Depictions of Luke drawing the Virgin rose in popularity in the mid-to-late 15th century, with van der Weyden's panel the earliest known from the Low Countries[64] – Campin's earlier treatment was by then lost.[65] Most were free copies (adaptations) of van der Weyden's design. The anonymous painter known as the Master of the Legend of St. Ursula incorporated the Maria Lactans type for his Virgin and Child, now in New York. Other artists producing works directly influenced by van der Weyden's portrait include Hugo van der Goes, Dieric Bouts, Derick Baegert and Jan Gossaert. Some artists copied van der Weyden by placing their own likeness in place of St Luke, notably Simon Marmion and Maarten van Heemskerck.[66] By representing themselves as Luke, artists implied a depiction of the Virgin based on first hand contact and thus giving her true likeness.[67]

Van der Goes's is the earliest extant autographed version, and one of the most important. This panel was originally a diptych wing of which the accompanying panel of the Virgin and Child is lost, and was probably made for a guild. Luke is dressed in a heavy red robe, draws a preparatory sketch in silverpoint, and wears a melancholy expression.[68] Building on van der Weyden's theme of the role, practice and craft of an artist, van der Goes places pieces of charcoal, a knife and the feathers of a small bird in front of the saint.[69] The similarities to the van der Weyden are many and striking, and include the painting utensils, red robes, physician's cap and blue mantle. The figure has the same middle-aged facial type and his pose, kneeling on a green cushion, although reversed compared to van der Weyden's, is the same.[69] Van der Goes's adaption both increased van der Weyden's standing in the eyes of the later artist's followers, and led to a new group of copies that were modelled on the later painting.[40]

A tapestry version woven in Brussels c. 1500 is now in the Louvre.[70] It was probably designed using a reversed drawing of the painting.[71]

Left panel[edit]



  1. ^ a b c d "Saint Luke Drawing the Virgin Archived 2012-09-23 at the Wayback Machine". Museum of Fine Arts, Boston. Retrieved 27 December 2014
  2. ^ a b c d e f van Calster (2003), 465
  3. ^ Bauman (1986), 5
  4. ^ Smith (2004), 16
  5. ^ Ainsworth (1998), 104
  6. ^ a b c Harbison (1995), 102
  7. ^ Ainsworth (1998), 139
  8. ^ a b c d Campbell (2004), 21
  9. ^ a b Campbell (2004), 54
  10. ^ a b c Eisler (1961), 73–4
  11. ^ a b Ridderbos et al. (2005), 68
  12. ^ a b de Vries, Annette. "Picturing the Intermediary. Artistic Consciousness in Representations of Saint Luke Painting the Virgin in Netherlandish Art: The Case of Van der Weyden's Saint Luke Archived 2014-12-28 at the Wayback Machine". Historians of Netherlandish Art, 2006. Retrieved 27 December 2014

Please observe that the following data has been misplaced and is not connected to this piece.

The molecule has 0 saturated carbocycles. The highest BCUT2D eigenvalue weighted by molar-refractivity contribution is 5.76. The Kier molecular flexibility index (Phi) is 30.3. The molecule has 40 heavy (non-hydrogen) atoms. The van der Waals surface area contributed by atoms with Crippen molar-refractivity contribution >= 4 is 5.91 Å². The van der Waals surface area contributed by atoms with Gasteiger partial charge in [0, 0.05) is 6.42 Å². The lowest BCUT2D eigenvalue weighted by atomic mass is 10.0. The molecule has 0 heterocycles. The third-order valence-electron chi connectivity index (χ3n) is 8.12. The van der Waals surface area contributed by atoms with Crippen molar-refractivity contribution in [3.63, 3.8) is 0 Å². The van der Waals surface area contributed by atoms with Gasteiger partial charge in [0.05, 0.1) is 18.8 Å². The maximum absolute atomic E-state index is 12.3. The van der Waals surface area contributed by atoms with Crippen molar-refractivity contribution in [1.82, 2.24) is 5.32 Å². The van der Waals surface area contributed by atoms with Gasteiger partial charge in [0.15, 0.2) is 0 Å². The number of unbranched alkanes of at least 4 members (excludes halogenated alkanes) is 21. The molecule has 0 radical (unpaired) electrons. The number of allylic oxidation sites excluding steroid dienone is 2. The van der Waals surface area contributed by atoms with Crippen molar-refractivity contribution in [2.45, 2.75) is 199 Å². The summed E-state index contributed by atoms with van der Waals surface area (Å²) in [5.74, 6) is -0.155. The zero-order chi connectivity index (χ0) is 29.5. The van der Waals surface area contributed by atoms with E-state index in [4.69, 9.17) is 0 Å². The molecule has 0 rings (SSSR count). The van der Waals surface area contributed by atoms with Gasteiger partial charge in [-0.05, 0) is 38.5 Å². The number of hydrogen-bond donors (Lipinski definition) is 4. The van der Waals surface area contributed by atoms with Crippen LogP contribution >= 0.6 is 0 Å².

13. ^ Newman (1997), 135
  14. ^ Newman (1997), 136
  15. ^ a b Newman (1997), 142
  16. ^ Newman (1997), 1423
  17. ^ a b c Borchert (1997), 64
  18. ^ a b Blum (1997), 107
  19. ^ a b Hall (2014), 58
  20. ^ Marrow (1999), 54
  21. ^ a b c Smith (2004), 21
  22. ^ a b c d Ishikawa (1990), 54
  23. ^ Acres (2000), 98–101
  24. ^ Campbell (1980), 14–5
  25. ^ Nash (2008), 157
  26. ^ Acres (2000), 25
  27. ^ a b Kleiner (2008), 407
  28. ^ Purtle (2007), 8
  29. ^ Borchert (1997), 78
  30. ^ van Calster (2003), 481
  31. ^ van Calster (2003), 477
  32. ^ van Calster (2003), 476
  33. ^ van Calster (2003), 478
  34. ^ a b Borchert (2001), 213
  35. ^ Ishikawa (1990), 57
  36. ^ a b c van Oosterwijk, Anne. "After Rogier Van der Weyden: Saint Luke drawing the Madonna". Museums of Fine Arts of Antwerp, Bruges, Ghent. Retrieved 18 January 2015
  37. ^ Ishikawa (1990), 53
  38. ^ Rothstein (2005), 4
  39. ^ a b "Head of the Virgin". Louvre. Retrieved 5 December 2014
  40. ^ a b White (1997), 43–4
  41. ^ Koerner (1997), 128
  42. ^ Brush (1994), 19
  43. ^ Campbell (2004), 8
  44. ^ Apostolos-Cappadona (1997), 8
  45. ^ Apostolos-Cappadona (1997), 9–10
  46. ^ Nash (2008), 158
  47. ^ Apostolos-Cappadona (1997), 10
  48. ^ a b Apostolos-Cappadona (1997), 11
  49. ^ Harbison (1995), 7
  50. ^ a b Blum (1977), 105
  51. ^ Hornik; Parsons (2003), 16–7
  52. ^ MacBeth; Spronk (1997), 108
  53. ^ Spronk (1996), 26
  54. ^ Ishikawa (1990), 51
  55. ^ Held (1955), 225
  56. ^ Held (1955), 226
  57. ^ Ishikawa (1990), 58
  58. ^ Campbell; van der Stock (2009), 254
  59. ^ a b c MacBeth; Spronk (1997), 103–4
  60. ^ MacBeth; Spronk (1997), 105–6
  61. ^ a b MacBeth; Spronk (1997), 107–8
  62. ^ Hand et al. (2006), 265
  63. ^ Bauman (1986), 49
  64. ^ White (1997), 39
  65. ^ Sterling; Ainsworth (1998), 73
  66. ^ Ainsworth (1998), 82
  67. ^ Bauman (1986), 58
  68. ^ White (1997), 40
  69. ^ a b White (1997), 42–3
  70. ^ Smith (2004), 19
  71. ^ Delmarcel (1999), 52